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Fair books profit at state’s cost
- Mamata gives guild 50% discount on Milan Mela rent

The cash-strapped Mamata Banerjee government has waived 50 per cent of the rent for Milan Mela to benefit the private organisers of the Calcutta Book Fair, again doing exactly what the chief minister had once criticised her predecessor Buddhadeb Bhattacharjee for.

Mamata’s sop for the book fair comes amid her routine rant about Bengal’s financial problems and the burden of debt that the Left Front had saddled her with.

“We have paid 50 per cent of the fairground’s rent (Rs 48 lakh) to the government this year,” said Tridib Chattopadhyay, the secretary of the Publishers and Booksellers’ Guild. “We have also sought waivers under a few other heads. The government is yet to respond.”

The guild had previously enjoyed the patronage of the erstwhile Left Front government, much to Mamata’s annoyance. She would often accuse her predecessor of turning the book fair into his fief.

For the guild, it apparently doesn’t matter who is in power as long as there are sops to be claimed by christening itself an “NGO” dedicated to the cause of popularising books in Bengal and beyond.

The guild had paid around Rs 25 lakh in rent for using Milan Mela in 2012. The discount given by the Mamata government worked out to over 66 per cent.

This year, it has paid almost double the amount but the discount is still 50 per cent because Milan Mela’s rent has increased to around Rs 1 crore for 10 days.

The guild was apparently asked to pay a part of the pending rent first. The trade-off was that this year’s rent would be halved, an official said.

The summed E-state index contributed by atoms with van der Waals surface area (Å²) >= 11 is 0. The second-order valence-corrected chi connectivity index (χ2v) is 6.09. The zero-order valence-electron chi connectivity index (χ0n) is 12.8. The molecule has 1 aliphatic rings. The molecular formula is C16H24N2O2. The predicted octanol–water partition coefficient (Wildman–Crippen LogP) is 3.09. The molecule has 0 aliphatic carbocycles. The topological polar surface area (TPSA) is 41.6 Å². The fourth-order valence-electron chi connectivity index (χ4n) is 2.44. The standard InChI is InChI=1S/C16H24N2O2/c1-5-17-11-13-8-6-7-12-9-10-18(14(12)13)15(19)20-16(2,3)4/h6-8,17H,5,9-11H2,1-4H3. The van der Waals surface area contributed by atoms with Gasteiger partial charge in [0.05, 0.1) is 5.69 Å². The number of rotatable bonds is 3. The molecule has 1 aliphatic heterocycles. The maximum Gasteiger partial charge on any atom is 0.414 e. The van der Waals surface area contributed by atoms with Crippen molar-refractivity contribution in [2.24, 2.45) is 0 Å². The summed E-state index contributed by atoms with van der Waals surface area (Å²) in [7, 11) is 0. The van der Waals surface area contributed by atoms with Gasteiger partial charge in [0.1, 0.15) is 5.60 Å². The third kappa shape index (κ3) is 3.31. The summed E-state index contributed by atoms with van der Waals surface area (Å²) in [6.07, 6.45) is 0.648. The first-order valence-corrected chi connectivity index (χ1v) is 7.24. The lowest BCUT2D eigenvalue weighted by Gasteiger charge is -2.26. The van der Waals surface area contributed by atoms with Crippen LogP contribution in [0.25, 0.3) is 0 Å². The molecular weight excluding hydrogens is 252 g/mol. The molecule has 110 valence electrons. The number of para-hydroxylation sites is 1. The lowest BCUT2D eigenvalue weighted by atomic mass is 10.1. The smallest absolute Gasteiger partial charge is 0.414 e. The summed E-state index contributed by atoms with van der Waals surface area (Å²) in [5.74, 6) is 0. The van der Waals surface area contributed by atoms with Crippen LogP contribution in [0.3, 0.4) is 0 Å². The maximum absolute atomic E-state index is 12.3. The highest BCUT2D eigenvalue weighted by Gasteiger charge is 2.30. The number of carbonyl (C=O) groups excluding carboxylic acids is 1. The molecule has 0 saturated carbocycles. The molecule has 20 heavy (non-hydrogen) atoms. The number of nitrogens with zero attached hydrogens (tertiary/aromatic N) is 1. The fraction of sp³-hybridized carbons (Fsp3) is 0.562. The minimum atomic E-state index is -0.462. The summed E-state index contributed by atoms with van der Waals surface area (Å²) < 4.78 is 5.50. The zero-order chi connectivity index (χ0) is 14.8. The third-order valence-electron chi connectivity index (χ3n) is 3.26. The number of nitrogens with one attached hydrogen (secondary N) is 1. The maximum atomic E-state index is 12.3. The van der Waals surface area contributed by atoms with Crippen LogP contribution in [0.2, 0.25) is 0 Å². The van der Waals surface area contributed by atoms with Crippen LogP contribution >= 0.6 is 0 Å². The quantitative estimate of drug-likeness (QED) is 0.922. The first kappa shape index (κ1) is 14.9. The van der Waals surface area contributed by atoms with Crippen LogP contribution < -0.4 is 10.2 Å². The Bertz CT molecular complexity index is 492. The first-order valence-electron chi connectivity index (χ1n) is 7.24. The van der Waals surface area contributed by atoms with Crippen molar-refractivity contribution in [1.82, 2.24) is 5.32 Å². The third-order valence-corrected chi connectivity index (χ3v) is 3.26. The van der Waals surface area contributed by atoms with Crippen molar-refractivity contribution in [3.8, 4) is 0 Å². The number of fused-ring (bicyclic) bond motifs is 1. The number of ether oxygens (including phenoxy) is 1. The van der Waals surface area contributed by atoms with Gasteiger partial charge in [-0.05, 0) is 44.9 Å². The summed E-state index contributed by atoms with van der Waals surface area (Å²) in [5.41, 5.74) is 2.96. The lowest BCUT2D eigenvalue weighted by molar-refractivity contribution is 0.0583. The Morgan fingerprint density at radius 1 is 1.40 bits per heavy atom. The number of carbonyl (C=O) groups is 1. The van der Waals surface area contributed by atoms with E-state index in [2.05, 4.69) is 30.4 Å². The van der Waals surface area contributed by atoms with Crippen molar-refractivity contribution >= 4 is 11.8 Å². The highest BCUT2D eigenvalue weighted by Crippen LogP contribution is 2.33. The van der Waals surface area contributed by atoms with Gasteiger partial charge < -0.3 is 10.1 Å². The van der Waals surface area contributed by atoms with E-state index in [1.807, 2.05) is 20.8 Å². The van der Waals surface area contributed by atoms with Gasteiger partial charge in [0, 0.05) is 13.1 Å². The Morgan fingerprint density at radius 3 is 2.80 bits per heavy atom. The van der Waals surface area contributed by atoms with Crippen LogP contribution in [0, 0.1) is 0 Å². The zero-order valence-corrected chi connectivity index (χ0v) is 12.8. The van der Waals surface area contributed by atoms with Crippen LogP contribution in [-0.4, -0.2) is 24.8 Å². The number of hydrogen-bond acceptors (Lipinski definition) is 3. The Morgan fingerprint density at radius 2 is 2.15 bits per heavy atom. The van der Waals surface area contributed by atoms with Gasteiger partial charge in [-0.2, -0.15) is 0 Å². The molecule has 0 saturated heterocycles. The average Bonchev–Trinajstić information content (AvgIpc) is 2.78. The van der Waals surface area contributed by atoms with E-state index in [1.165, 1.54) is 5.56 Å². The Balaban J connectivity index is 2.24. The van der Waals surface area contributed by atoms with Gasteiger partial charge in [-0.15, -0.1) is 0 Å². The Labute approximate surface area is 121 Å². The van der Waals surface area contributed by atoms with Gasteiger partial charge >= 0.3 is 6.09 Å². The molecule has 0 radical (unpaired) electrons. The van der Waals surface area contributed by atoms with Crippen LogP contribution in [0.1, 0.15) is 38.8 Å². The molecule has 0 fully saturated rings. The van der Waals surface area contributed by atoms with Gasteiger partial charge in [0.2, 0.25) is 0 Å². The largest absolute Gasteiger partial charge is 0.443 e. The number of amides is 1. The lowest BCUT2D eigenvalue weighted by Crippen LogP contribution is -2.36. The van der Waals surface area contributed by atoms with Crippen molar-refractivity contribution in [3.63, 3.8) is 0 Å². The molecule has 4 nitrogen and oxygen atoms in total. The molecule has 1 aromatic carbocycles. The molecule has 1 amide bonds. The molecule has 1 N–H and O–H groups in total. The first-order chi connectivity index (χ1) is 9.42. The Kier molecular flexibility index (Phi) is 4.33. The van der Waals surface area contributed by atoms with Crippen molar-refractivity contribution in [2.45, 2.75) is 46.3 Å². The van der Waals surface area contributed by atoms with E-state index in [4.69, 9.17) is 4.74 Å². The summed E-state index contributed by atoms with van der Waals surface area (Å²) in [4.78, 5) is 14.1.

The fire services department too has decided to charge half the amount it would have earned for a 10-day fair at Milan Mela. “The cost of deploying a fire tender is around Rs 5,000 a day. Three of them will be stationed at the ground. There are additional charges amounting to Rs 6.7 lakh. But we have settled for around Rs 3 lakh,” a fire department official said.

While the guild continues to enjoy a huge discount, it has raised the rent for stalls by 15 per cent. A 400sqft stall that a publisher or seller could set up by paying Rs 12,000 last year now costs Rs 16,500.

“Prices of almost everything have gone up over the past year. So we had little choice but to raise the stall rates by 15 to 20 per cent,” guild secretary Chattopadhyay said.

An officer in the finance department’s internal audit wing said the over 50 per cent discount was an undue favour, going by the book. “The guild is a private organisation of publishers. Why should it enjoy a financial benefit at a time when the state is struggling to pay salaries to its employees?”

Not that chief minister Mamata is blind to how bare the exchequer is. It’s just that she bemoans the state of Bengal’s finances one moment and doles out sops at the other.

On January 11, Mamata distributed Rs 40.09 crore among 2,395 clubs and promised to keep the funds flowing over the next five years, raising questions about how a government reeling under a debt burden of Rs 2.2 lakh crore could afford to grant such largesse. The money had been channelled through the plan head of the sport’s department.